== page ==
I wonder why more of us don’t invite people into this community. I know you all love it here, and we’ve had conversations about what you love. You love the music, the silence, the consistency, the freedom, the theology, the friendly welcome you received, the wide berth you were given, the sense of God’s presence in this beautiful space and the people in it. We tend to be reticent about what we have here in ways that we’re not shy about other areas of our lives. Maybe we’re even reticent in inverse proportion to what this place means to us.
When we promise, at baptism, to proclaim by word and example the good news of God in Christ, we promise, among other things, to grow the community of Jesus-followers. This isn’t just about “church,” but church is part of it. You may think that you can’t do this because you’re an introvert and an Anglican, not an extravert or an evangelical. I’d like to challenge that assumption. Jesus wants our whole selves. That doesn’t just mean that our time and treasure belong to God and are on loan to us for God’s purposes. It also means that we’re not supposed to keep our spiritual practices a secret, especially what we do on Sunday mornings.
Now, to get really practical for a moment: you might have noticed that we have room in the pews for a few more people. You could bring a friend next week, or the week after that, or the week after that. Aren’t you curious to know what they might think? Or—maybe even better—forget about bringing someone to church, but have a conversation with someone about what has touched your life about being with this community of Christians most weeks. Give that person one of the brochures in the pew rack in front of you. At the very least, take a brochure or two with you and give it to someone this week.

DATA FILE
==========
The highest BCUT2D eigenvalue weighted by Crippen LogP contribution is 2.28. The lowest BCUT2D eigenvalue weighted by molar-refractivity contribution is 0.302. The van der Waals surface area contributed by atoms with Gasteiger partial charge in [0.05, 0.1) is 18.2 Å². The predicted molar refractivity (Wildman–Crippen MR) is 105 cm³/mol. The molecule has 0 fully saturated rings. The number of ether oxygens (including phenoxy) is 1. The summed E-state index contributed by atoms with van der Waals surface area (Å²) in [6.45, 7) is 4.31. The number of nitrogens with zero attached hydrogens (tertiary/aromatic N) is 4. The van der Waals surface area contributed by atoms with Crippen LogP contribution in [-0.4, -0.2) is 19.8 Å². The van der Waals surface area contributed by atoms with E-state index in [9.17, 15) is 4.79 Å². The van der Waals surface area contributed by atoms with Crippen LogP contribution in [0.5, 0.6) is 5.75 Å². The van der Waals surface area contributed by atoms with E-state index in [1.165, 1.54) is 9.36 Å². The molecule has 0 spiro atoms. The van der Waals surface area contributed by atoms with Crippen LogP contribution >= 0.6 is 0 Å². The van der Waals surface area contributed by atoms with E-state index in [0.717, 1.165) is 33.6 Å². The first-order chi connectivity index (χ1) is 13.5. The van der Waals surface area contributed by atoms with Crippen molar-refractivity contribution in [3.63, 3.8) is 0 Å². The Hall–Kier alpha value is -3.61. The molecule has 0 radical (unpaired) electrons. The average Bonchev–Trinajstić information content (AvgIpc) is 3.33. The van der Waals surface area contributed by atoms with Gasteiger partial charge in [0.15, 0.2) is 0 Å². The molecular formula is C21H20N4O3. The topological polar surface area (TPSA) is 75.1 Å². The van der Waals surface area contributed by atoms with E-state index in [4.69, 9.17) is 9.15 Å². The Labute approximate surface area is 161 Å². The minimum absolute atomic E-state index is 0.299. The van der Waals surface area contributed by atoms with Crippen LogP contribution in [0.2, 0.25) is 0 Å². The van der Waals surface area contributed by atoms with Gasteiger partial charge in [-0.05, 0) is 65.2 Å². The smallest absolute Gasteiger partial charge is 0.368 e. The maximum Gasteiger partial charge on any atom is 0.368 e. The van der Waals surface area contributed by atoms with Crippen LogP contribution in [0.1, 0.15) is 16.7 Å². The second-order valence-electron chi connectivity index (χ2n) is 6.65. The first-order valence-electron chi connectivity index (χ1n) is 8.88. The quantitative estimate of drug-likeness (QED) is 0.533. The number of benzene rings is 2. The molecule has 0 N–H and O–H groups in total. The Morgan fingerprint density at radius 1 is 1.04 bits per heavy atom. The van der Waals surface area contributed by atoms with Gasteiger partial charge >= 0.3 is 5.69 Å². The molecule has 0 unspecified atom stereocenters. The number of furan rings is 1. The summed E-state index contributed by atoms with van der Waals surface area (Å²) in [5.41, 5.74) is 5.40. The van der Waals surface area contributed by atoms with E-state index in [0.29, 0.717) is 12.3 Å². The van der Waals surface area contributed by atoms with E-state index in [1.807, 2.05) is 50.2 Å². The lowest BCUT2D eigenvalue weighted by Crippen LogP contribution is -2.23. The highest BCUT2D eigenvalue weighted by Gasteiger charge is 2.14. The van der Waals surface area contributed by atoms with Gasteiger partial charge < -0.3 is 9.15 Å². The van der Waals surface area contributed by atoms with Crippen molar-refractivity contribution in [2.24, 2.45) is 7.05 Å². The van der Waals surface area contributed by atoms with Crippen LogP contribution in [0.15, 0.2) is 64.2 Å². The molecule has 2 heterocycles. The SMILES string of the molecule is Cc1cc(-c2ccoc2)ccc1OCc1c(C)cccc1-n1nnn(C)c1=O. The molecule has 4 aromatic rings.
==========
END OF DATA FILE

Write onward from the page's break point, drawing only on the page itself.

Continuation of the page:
I know that many of you already do this kind of thing. My invitation to you is to stretch. If the fact that you are a Christian is a closely held secret when you leave here every week, think of someone you might tell. If everyone you know already knows this about you, think of someone who might benefit from the kind of practice that is so meaningful to you, and tell them about it. Maybe even invite them to worship with you. Or to Fatted Calf, or Evening Prayer. There is much that we do in this place that people who aren’t here hunger for, and they don’t even know it.
What is the song you want to sing about your own Christian practice, the song that might make your neighbors and friends get up and dance?
Jesus appeals to all who are heavy-laden, to take his yoke and his light burden instead. Part of Jesus’ yoke is the invitation—the command—to go out and share Good News. I have been wondering whether one of the burdens we carry is our own reticence, our own shyness about our glimpses of the reign of God in this place and in other areas of our lives. To mix metaphors—but still staying on the farm—what weighs us down is perhaps the bushel covering up our light.